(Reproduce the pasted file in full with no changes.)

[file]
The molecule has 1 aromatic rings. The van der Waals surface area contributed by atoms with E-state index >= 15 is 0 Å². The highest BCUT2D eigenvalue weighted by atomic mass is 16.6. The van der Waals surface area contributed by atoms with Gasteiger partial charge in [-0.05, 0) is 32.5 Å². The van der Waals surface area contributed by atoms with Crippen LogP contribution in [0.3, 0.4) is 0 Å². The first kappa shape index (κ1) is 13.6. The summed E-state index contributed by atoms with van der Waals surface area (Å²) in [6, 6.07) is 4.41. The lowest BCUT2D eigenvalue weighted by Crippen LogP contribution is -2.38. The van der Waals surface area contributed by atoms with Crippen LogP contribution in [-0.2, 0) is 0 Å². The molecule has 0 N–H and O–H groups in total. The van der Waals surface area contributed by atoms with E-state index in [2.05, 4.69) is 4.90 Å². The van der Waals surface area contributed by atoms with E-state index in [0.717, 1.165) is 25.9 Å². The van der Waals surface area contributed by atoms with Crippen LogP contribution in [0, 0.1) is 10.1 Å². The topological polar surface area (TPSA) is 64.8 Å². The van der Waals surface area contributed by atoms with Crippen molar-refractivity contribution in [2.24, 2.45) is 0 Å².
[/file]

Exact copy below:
The molecule has 1 aromatic rings. The van der Waals surface area contributed by atoms with E-state index >= 15 is 0 Å². The highest BCUT2D eigenvalue weighted by atomic mass is 16.6. The van der Waals surface area contributed by atoms with Gasteiger partial charge in [-0.05, 0) is 32.5 Å². The van der Waals surface area contributed by atoms with Crippen LogP contribution in [0.3, 0.4) is 0 Å². The first kappa shape index (κ1) is 13.6. The summed E-state index contributed by atoms with van der Waals surface area (Å²) in [6, 6.07) is 4.41. The lowest BCUT2D eigenvalue weighted by Crippen LogP contribution is -2.38. The van der Waals surface area contributed by atoms with Crippen LogP contribution in [-0.2, 0) is 0 Å². The molecule has 0 N–H and O–H groups in total. The van der Waals surface area contributed by atoms with E-state index in [2.05, 4.69) is 4.90 Å². The van der Waals surface area contributed by atoms with E-state index in [0.717, 1.165) is 25.9 Å². The van der Waals surface area contributed by atoms with Crippen LogP contribution in [0, 0.1) is 10.1 Å². The topological polar surface area (TPSA) is 64.8 Å². The van der Waals surface area contributed by atoms with Crippen molar-refractivity contribution in [2.24, 2.45) is 0 Å².